Surprising Study Claims Only 47% of Users Pay for Apps
How smart can a smartphone be without a variety of quality apps that extend and enhance the built-in functionality and connect users to each other and heaps of information? The scope is quite limited, we’d argue. But users appear to think otherwise. A surprising new study reveals that only 47 percent of German users pay for apps. Only every other user thinks that paying for apps is worth it, the other half sticks to free applications on their smartphone.
Only 35 percent of Germans pay for the “classic” app model
Only a third (35 percent, to be precise) paid for regular paid apps, whereas 14 percent invested in in-app-purchases (IAPs) and 12 percent of the surveyed users paid the developers of an app in order to have all advertising removed from their favorite app. Market researchers at BITKOM Germany conducted the study with 749 participants age 14 and older.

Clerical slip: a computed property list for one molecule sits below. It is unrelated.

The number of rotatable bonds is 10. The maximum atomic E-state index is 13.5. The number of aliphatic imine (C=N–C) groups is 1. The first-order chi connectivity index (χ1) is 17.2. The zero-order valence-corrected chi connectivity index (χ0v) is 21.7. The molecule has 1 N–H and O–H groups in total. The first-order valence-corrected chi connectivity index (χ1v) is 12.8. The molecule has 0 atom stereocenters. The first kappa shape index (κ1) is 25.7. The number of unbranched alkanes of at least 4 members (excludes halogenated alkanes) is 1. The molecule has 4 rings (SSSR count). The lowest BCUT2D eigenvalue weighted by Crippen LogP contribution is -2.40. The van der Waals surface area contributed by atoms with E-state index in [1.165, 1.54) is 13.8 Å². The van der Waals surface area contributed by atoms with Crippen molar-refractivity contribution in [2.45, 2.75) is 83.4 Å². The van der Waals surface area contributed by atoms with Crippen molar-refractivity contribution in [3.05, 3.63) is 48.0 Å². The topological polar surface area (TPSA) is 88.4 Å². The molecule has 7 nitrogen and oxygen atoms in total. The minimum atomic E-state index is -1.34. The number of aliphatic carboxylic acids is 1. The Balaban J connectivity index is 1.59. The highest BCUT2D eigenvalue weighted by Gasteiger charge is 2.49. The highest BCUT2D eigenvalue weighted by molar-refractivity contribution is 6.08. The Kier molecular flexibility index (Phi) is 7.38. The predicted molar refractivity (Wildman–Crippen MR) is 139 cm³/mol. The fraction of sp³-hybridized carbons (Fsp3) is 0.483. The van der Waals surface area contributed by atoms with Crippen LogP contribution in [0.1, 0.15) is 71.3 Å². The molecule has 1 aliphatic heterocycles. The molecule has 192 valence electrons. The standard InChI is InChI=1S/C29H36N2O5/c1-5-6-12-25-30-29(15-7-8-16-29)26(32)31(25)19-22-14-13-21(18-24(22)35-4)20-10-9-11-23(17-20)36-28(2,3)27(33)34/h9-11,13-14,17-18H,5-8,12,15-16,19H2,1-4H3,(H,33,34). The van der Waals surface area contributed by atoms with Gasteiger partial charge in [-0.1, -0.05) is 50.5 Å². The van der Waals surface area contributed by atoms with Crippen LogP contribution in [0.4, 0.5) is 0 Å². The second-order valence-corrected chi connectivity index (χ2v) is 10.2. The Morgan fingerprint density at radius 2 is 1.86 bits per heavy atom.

The study did not take into account what kind of job the participants were pursuing, or whether their main goal of owning a smartphone was perhaps focused on communication or web browsing. According to European App Store statistics, communication and chat apps regularly top the charts and make up a major part of the battery usage along with social networking apps such as Facebook. Furthermore, the study does not differentiate between iOS and Android users, the latter of which are notoriously less willing to buy apps and prefer free offers.
We can only speculate as to whether users are budget-bound, simply not interested or already well equipped using the free apps in the iTunes App Store. Our German team was rather surprised nonetheless and had expected to find at least 75 percent of participants willing to pay for apps.